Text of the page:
Here are a few pics from my two-week trip to the Hayes Range with Matt Klick in June 2009, during which time Matt and I completed the first ascent of Mount Balchen's Alchemy (North) Ridge (V AI4 M7) in 14 long pitches. Though the route has a difficult crux pitch, Matt and I would like to ensure that we communicate that this is not the most difficult route in the Hayes. Rather, it is a very sustained mid-level difficulty route with a couple of hard pitches in gorgeous terrain.
We waited two days to fly in to a gravel strip at the base of the Northwest Ridge of Mount Hayes at about 4000 feet after making a food drop. Here is a shot of Robert Wing's Super Cub at the gravel strip. He flies hunters and climbers in to the Hayes Range as part of Wing Air Service.
From the base of the Northwest Ridge of Hayes, we walked for seven miles to our basecamp in the Hayes basin at around 6500 feet. Below: Here I am starting out on the approach from the gravel strip. Photo: Matt Klick
After arriving in basecamp, we did some recon and made plans to attempt the North Ridge of Balchen as our first objective in the area. Little did we know, it would be the only route we would attempt due to bad weather, and we would receive only 5 hours of clear weather while on route. We had 12 days bad weather out of 14 total. We ended up sitting for several days before deciding to make an attempt.
Below: A shot of the North Ridge from Mt. Geist courtesy of Jeff apple Benowitz. We climbed to the col from the Hayes Glacier side, but our photos from that side don't show any of the climbing on the ridge since climbs primarily on the west side which is visible in this photo.
We walked into a sucker hole with eyes wide open, seeing a dense haze of moisture approaching us from the North. In two days round trip, we had about 5 hours of clear weather, with high winds the entire time. The worst punishment was on the upper ridge and summit where we were engulfed in a lenticular w/ less that 50 feet of visiibility at all times, and lots of blowing snow. It was often hard to stay warm due to convective heat loss.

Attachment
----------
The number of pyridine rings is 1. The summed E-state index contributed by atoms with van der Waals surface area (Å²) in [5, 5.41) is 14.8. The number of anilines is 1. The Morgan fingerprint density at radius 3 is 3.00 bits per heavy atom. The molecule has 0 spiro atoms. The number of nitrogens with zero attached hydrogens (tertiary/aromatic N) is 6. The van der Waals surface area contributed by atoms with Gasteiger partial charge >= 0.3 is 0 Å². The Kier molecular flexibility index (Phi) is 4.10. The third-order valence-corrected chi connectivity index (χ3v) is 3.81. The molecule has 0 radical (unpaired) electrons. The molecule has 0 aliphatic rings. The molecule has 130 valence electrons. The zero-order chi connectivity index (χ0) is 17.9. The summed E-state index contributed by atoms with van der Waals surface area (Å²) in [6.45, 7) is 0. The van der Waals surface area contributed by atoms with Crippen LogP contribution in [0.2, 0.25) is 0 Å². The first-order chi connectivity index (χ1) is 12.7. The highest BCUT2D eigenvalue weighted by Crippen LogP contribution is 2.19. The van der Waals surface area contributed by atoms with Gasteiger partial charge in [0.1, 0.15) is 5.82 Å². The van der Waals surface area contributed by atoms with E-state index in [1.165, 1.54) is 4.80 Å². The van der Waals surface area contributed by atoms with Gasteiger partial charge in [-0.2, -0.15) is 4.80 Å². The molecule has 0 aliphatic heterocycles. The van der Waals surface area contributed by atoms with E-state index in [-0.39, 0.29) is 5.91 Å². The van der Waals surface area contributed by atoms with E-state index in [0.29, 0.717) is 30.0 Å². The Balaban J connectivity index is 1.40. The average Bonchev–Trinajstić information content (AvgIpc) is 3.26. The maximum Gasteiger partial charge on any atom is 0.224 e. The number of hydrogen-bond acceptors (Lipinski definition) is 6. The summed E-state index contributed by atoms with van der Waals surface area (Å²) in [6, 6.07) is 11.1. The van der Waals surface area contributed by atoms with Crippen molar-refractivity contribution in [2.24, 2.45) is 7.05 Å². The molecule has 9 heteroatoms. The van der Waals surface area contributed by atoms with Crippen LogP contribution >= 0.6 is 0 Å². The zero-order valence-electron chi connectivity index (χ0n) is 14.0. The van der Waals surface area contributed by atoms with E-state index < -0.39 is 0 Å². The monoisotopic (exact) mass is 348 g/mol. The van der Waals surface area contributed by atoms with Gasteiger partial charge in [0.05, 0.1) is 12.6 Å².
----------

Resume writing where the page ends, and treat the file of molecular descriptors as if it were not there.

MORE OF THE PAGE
Below: Here I am on the approach to the col. Photo: Matt Klick
Right: And, here is the beginning of the ridge as it climbs from the col.
Below: The sucker hole slams shut and we are engulfed in bad weather. Photo: Matt Klick
Below: Here I am melting water at a brew stop toward the end of the first day, just below the technical crux pitch. It was cold and windy, and hard to keep the Jetboil going! Photo: Matt Klick
Below: Here I am onsighting the crux pitch above our brew stop. This pitch was technical, pumpy, and sustained, with multiple cruxes requiring all the tricks in the book. It was a very fun pitch which overlooked the east and west faces of the mountain from an arete at the top. Matt led a really nice pitch of AI4 mixed directly after this pitch, after which I led another classy mixed pitch with a couple of harder moves. On the route photo at top, these pitches are in the obvious steeper rock areas on the ridgecrest. Photo: Matt Klick
Below: A few pitches after the crux, we dug into a 70 degree rime slope and spent the night in our bivy bags with no sleeping bags. It was a cold night. We did bring a jetboil, so we could melt water, but the winds were so high it was difficult to light and keep the Jetboil going. And, unfortunately, the weather did not clear overnight as we hoped. Photo: Matt Klick
Right: Entering the lenticular cloud cap as we approach the summit cap of Mount Balchen. The next few hours we were engulfed in high winds with often near zero visibility. After summiting, we returned to the point where the ridge meets the summit snowfield and made six rappels down the east face to the top of the east face snow/icefields, at which point we downclimbed for about 2500 feet of snow and ice, sometimes thin over slabs.
The weather was bad for the rest of the trip, except for our walk out day, which was hot for the first half. The bad weather returned on our fly out day, and we barely made it out of the range as the weather was shutting down.